I am addicted to newspaper columns. Columns are the intellectual nerve of any newspaper. You can judge the quality of a newspaper by the intellectual merit of its columnist.
You bet that I am so disappointed that there are no awards or special ways of recognizing our country’s top columnist. Elsewhere, they are greatly celebrated and always bag awards after awards for excellency in column writing. Columnist often reissue their columns in book version. I have 20 such volumes of some of the world’s best columnists and they are a great pleasure reading them.
I enjoy reading the embattled, suspended Top Gear man Jeremy Clarkson. That man has a wickedly mean wit that I deeply admire. He can turn phrase and every single column he has ever written is guaranteed to make you laugh out loudly as you read it privately. I watch the Top Gear, not for the cars (I have never been a car person-I just know when the right time will come I will just buy a German machine and I will be home. I have not even bothered knowing how to drive) but for the language and the wit in Clarkson’s lines. His books, mostly a collection of his columns from various British newspapers, are some of my most valuable treasures.
I enjoy the journalism of Jimmy Breslin, the veteran New York based journalist who is not only a marvelous journalist and writer, but also tremendously gifted with an extra eye to go after the underdog in the news. He is mostly remembered for two columns on the assassination of John Fitzgerald Kennedy.Journalists have this misguided tendency of going after the top dogs, but Breslin made it his mission to always focus the ‘other people’. He wrote a column on the man who dug his grave and the poor doctor given the responsibility to attend to when he was wheeled in after Oswald who had a “scrambled egg of a mind” assassinated one of the most popular presidents America has ever had.
I liked the column he wrote when John Lenon was shot dead. Especially the last paragraph. Let me quote it:
“Tony Palma (one of the policemen who drove him to hospital when he was shot) said to himself, I don’t think so. Moran shook his head. He thought about two kids who know every one of Beatles’ big tunes. And Jimmy Moran and Tony Palma, older now, cops in a world with no fun, stood in the emergency room as John Lenon, whose music they knew, whose music was known everywhere on earth became another person who died after being shot with a gun on the streets of New York.”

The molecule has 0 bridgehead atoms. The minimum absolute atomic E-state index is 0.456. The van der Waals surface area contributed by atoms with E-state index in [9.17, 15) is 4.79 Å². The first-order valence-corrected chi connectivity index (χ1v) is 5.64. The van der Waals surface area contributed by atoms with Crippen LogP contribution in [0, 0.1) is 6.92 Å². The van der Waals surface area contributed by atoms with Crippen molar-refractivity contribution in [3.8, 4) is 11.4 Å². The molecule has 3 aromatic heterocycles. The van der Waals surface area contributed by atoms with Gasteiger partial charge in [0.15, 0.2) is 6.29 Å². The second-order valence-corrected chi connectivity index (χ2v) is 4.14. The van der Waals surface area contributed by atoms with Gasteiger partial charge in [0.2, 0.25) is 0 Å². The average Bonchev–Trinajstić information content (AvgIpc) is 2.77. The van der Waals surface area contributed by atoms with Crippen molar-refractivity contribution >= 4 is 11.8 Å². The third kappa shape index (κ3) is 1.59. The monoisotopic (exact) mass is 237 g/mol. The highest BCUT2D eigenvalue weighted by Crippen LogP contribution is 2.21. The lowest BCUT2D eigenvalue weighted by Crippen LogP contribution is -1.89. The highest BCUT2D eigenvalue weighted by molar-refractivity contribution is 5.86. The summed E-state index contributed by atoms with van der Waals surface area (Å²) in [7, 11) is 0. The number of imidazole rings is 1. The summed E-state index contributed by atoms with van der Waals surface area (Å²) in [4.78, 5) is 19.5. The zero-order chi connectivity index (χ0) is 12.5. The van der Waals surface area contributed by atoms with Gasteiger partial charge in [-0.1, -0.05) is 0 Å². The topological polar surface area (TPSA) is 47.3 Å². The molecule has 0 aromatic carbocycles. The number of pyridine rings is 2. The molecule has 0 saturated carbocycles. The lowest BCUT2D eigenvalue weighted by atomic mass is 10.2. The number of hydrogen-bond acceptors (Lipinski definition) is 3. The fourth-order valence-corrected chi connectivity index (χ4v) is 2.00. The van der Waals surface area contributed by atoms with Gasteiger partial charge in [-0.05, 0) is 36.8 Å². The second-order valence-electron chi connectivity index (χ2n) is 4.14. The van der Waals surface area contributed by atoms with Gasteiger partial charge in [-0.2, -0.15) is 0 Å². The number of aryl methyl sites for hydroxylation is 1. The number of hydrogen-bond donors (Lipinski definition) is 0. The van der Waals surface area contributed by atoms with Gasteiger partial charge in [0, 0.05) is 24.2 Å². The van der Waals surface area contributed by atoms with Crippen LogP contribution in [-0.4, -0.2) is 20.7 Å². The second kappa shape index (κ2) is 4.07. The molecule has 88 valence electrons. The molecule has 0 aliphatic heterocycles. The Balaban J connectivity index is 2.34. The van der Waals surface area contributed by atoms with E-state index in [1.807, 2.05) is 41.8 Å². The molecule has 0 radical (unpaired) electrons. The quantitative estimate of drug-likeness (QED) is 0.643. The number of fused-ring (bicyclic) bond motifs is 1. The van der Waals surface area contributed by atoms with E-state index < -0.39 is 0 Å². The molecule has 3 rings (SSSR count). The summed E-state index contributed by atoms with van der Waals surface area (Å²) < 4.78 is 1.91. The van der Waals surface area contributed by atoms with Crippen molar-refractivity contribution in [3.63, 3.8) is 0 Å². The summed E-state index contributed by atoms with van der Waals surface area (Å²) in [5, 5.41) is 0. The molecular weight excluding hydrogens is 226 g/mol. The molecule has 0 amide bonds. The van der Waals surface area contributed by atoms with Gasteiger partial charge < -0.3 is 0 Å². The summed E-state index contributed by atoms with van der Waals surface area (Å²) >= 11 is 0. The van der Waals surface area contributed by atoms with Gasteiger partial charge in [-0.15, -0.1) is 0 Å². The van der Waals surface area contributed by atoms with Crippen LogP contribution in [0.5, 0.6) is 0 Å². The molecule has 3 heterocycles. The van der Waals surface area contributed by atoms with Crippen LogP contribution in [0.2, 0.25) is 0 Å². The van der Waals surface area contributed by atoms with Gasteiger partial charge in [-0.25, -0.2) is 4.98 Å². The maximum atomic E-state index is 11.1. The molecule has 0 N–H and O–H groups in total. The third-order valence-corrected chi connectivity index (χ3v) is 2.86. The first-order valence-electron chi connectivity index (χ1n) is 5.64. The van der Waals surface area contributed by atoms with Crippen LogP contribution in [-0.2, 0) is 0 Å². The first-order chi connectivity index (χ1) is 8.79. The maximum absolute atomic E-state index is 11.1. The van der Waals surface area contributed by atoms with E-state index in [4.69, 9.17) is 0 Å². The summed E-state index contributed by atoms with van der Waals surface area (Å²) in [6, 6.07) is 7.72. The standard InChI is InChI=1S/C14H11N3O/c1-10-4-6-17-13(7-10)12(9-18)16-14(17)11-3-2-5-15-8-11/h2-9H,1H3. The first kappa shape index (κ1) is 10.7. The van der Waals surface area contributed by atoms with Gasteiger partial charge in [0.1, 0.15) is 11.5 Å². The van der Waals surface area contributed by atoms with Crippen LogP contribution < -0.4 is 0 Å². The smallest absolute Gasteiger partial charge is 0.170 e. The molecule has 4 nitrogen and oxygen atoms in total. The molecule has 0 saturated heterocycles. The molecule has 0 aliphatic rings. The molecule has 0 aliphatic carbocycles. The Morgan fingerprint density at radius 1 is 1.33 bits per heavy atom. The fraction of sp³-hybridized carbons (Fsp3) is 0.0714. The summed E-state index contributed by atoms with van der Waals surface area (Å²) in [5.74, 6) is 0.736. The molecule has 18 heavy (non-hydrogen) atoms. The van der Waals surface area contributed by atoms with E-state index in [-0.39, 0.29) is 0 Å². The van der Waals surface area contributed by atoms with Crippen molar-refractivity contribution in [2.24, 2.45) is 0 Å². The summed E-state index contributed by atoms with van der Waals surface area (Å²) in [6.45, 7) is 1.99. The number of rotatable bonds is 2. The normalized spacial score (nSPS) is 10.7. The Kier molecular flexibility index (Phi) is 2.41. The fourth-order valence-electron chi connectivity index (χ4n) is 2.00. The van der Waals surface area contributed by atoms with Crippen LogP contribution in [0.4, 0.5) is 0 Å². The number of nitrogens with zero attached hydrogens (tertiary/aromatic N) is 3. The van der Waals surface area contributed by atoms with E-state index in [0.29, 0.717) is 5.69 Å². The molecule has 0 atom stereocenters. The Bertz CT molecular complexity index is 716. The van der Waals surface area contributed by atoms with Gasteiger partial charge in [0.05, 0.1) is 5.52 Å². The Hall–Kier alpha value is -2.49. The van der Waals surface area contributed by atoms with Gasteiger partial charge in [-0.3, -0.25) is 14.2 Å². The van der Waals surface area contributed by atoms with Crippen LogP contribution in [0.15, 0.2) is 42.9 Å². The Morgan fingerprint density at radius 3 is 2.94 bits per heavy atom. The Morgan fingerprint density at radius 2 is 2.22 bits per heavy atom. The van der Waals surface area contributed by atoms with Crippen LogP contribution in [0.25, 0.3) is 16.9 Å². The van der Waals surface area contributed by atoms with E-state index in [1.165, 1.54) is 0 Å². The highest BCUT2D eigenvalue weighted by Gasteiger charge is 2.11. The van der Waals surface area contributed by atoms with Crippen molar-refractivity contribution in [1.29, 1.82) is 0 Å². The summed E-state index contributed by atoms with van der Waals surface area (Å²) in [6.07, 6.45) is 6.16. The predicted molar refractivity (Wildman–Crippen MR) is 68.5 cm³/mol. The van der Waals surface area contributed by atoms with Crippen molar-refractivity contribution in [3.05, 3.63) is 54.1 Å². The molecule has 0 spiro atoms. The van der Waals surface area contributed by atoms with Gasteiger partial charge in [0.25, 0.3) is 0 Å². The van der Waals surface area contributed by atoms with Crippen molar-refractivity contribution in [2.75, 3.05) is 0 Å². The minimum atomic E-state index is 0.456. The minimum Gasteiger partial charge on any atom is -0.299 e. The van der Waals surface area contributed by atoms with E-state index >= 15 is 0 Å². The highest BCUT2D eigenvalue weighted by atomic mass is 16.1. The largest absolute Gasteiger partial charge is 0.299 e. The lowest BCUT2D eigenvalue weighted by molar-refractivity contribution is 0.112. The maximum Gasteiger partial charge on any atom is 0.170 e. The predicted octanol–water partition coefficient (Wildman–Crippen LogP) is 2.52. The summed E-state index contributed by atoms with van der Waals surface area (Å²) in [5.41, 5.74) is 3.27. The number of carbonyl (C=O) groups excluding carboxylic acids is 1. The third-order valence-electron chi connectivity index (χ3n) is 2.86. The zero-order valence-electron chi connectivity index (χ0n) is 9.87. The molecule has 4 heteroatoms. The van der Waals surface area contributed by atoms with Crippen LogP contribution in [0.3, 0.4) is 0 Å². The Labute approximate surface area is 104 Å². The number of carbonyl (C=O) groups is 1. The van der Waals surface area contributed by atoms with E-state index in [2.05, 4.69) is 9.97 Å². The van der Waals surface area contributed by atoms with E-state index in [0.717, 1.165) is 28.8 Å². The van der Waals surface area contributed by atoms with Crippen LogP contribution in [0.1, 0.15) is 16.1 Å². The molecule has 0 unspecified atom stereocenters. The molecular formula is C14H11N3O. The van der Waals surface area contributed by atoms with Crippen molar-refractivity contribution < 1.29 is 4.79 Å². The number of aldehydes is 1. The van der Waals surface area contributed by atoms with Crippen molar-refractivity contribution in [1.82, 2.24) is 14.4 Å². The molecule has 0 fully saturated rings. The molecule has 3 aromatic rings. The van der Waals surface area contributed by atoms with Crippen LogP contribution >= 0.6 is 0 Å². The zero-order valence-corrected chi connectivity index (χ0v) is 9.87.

Those who know anything about John Lenon, will agree he was the kind of person to be shot dead just like that. Just because the killer was envious of his fame. Breslin is one of the people largely opposed to gun violence and the easy access of guns in the States.
I have read other columns from UK, Australia, South Africa and I’m grateful that I have had access to them. I like peering into the mind of a columnist. Columnists’ minds are at times; eccentric, weird, controversial, brilliant, wise, enthralling and enriching.
Locally, I am equally addicted to columns. They are my favourite part of the newspaper. I’m not a big fun of reportage, mainly because ethical and editorial demands neutrality when reporting, yet it is practically impossible for an average journalist not to be biased. It is only human. But columnists are entitled to their opinion, at times uncensored. When you read a columnist, you are peeking into their mind and how it works. Columnist actually sells newspapers.
As a teenager, I grew up reading Wahome Mutahi. Wahome Mutahi was and will remain the funniest Kenyan who ever lived. His wit and humour will forever remain unmatched. Often I go to the library, fish a random column of his his Whispers column and savour it, as if it I’m reliving 1996, all over again. And shockingly, some of the things he wrote about, still pervade us, which bespeaks the prophetic role of writers in the world. Given the historical context of the columns, the humour might elude younger readers, but he was the greatest. If we ever had a Hall of Fame of journalism, Wahome Mutahi will be the first entrant.
When I was in high school, Wahome Mutaahi died, after slipping into a coma after he checked in for a minor surgery. The whole country was left poorer and he was truly irreplaceable.
Around that time, I remember bumping into my elder male cousins whom I looked up to discussing about women. Then my clever cousin Patrick, who had just finished high school referred to a column by Oyunga Pala. I liked the name. Oyunga Pala. I don’t remember the exact thing they were discussing, except that when I went to read the paper afterwards, Oyunga proved rather complex for me.
But later, he would become my best writer from that decade (2003-10). More about him later. Over time, I discovered other brilliant writers. Barack Muluka, the evergreen Kwamtchesi Makokha, Mutuma Mathiu, Sunny Bindra, Mutahi Ngunyi, Gitau Warigi, Kipkoech Tanui among others. I remember Waithaka Waihenya’s Sunday Essays in the Standard, where we went to be humbled by his mastery of the Queen’s language. Throw in Philip Ochieng as well. Prof Mazrui’s column in the Sunday Standard became my weekly source knowledge.
Female columnist are a hard to come by. But Kate Getao had an unusual humour for a Kenyan woman. She still dazzles me, with her with and sardonic observations and refreshing wit. Betty Caplan (who died last year in Turkey) was a brilliant writer and always had something to say. And said it more powerfully. I always regret never having met her. She was one of my idols, even though she might not necessarily have approved the things I have written about women.
Rasnah Warah does a superb job. So does Nancy Roxanne, who writes for the Nairobian. I like opinionated people. And Roxanne has a razor sharp wit that can scare some men away, but she is intelligent, all the same. Julie Masiga, who lately shares a page with me is an equally talented writer, perhaps one of the best in the country. But the country can do with more no-nonsense female writers to moderate some of these male writers.
So what do I like most about the columns? Three things: The quality of the language, the quality of the prose and the quality of the thought process when writing. I do not have to agree with what the writer says, as long I enjoy reading them. I like moments of brilliance, that new phrase, that revealing thing that I learn every day. Above all, I like it when such writers adopt a philosophical attitude and say something profound. Something original.